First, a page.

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Whistler asks tough questions

Campaigners battle it out at all candidates meeting



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As for new taxes for social programs, Perry said they would come from a five cent per litre gasoline tax that truck drivers, some businesses and low income people would be exempt from paying; from reinstating taxes that were cut by the Liberals; and from the resource industry by raising stumpage fees and energy royalties, and by withdrawing subsidies for industries like mining.

Fenton was quiet on the subject of taxes, but said the NDP does have a fiscal plan to restore funding to social programs without increasing taxes or cutting other services.

McIntyre acknowledged that some of the Liberal Party decisions have been tough, but said now that the economy was improving British Columbians could expect to see government funding increase in all areas.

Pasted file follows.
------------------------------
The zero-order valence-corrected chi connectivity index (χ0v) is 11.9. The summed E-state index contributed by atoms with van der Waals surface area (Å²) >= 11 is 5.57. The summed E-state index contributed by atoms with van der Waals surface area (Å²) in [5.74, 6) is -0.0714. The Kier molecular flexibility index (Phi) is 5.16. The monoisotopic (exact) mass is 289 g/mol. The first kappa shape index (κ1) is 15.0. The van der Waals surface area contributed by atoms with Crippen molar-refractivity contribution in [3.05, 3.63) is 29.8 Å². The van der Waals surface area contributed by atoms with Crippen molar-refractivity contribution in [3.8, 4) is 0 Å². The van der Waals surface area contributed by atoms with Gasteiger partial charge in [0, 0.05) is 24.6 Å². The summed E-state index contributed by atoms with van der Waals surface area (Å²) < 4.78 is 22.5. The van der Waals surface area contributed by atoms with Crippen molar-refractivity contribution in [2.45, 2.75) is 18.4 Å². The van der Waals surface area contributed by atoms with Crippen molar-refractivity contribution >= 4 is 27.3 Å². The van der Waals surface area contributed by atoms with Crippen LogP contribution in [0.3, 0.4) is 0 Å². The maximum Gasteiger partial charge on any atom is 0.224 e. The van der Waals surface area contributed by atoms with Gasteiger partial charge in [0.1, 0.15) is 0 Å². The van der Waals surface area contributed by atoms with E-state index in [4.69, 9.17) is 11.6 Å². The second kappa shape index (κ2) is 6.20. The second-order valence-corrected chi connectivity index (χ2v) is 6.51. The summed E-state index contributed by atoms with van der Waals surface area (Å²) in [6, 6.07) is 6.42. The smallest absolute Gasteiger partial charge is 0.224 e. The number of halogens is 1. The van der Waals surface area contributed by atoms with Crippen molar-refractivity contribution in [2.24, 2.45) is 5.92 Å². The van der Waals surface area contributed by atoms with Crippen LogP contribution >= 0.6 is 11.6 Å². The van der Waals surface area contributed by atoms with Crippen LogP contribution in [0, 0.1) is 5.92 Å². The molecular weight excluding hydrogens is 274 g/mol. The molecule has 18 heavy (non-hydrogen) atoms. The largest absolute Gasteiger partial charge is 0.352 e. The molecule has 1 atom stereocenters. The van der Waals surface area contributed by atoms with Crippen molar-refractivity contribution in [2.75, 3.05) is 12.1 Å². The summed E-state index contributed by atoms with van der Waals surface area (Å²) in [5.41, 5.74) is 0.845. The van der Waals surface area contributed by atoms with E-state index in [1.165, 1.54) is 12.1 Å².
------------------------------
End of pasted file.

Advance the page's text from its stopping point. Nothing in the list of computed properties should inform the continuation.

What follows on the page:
Regional development was also an issue. In regards to the Pemberton Airport, all three candidates said the final decision belonged to the community.

ÒThe municipality should have the largest say, they are the ones that have to rezone and accommodate the development,Ó said Fenton.

Perry said he would prefer not to increase the runway to allow jets to land, but said the people of Pemberton should ultimately vote on just what kind of airport they would like to see.

McIntyre agreed. ÒWe will have to think twice about landing big jets in a community like Pemberton to service a place like Whistler,Ó she said.

One questioner asked what the vision was for tourism in Whistler and Sea to Sky communities.

McIntyre pointed to new regional tourism funding through the Union of B.C. Municipalities, the Liberal PartyÕs doubling funding for Tourism B.C. and increasing the percentage of hotel taxes going to Tourism B.C. by 2008, as well as the benefits of hosting the Olympics. Locally she did not have any specific ideas, but said she would find out how Whistler can benefit from these programs if she was elected.

Perry said he would restore funding to provincial parks, and kill the Liberal plan to build privately operated lodges within parks, while restoring the Ministry of Tourism.